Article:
If we can focus on getting really strong week to week in that lower hypertrophy rep range, the carryover to our one rep max will be higher. Progressive overload can be tracked in a lot of ways, but I think for the strength athlete focusing on increasing load and reps and not sets will be much more advantageous. The more sets, from what I have seen, tear up the body more and will have you with more aches and pains going into a meet prep than when you left. Without adding sets, that means you have to get the absolutely most out of every set because you don’t have a lot so the training intensity, which in this case means pushing closer to failure so needs to be cranked up.

4. Eat foods that you enjoy and that sit well with your stomach

You’ll be eating a lot of food to grow so making sure you are able to digest the food and not have issues that can really derail your progress. If you can’t digest and process what you're eating, your appetite will fade really fast. This means finding foods that don’t have as much volume to them and have more density, meaning more calories per bite.

Foods that are more processed can be of great help here, things like bagels, cereals, pop tarts, and muffins can play a pivotal role in helping get those calories down. This is also a time to be more relaxed and sociable. So dinner dates, movie dates with snacks, etc. are all great ways to get more palatable food down as long as they sit well with you. On top of that, just being able to relax and not stress can help you stay in a parasympathetic state which is the rest and digest state. This will not only help you eat more food, but can play a huge role in recovery.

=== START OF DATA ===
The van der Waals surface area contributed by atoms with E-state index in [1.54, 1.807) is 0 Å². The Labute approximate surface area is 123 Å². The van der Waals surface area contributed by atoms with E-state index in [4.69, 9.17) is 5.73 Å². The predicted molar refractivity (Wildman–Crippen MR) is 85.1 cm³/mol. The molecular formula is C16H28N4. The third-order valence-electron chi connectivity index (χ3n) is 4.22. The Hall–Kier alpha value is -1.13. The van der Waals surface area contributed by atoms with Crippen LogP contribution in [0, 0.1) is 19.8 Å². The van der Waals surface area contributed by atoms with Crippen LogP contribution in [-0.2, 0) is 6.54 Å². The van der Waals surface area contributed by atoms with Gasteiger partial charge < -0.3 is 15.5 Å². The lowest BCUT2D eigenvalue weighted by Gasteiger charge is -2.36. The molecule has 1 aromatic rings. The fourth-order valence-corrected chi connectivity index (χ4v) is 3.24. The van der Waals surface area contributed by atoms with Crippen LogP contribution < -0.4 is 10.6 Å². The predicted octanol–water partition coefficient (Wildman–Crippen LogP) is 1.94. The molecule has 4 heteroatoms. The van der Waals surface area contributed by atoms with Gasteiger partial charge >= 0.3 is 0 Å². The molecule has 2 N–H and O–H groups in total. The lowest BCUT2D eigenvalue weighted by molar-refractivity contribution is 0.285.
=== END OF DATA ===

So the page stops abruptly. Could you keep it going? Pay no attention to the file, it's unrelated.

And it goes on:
5. Rest and more rest

This can’t be emphasized enough! This means you need to prioritize sleep and be shooting for 8 to10 hours in bed every night and most importantly, get into a consistent sleep schedule. Studies show going to bed and waking up at the same time day will make you fall asleep faster and have deeper sleep than if it was inconsistent. Plus, it gets your body on a proper circadian rhythm which has a ton of benefits, but the major one is your body's systems just function better.

More rest also means training with less volume and less frequency. I know this may seem counterintuitive, but we grow outside of the gym and we tear down muscles in the gym, so getting the most out of every workout is paramount. Equally, so is being able to relax and rest when you are not in the gym. If you train chest three times a week for 22 sets, try reducing it to twice a week at 15 working sets and I promise you will grow and get a lot stronger. Don’t be afraid to rest and relax.


This list is not to be the end all be all of muscle gains, but these are going to be the most vital and give you the most bang for your buck. If you are really looking to add size or go up a weight class, you have to be on point and follow these five steps. It is not the time to coast; it is a time to make some huge improvements and is the most important part of your training cycle.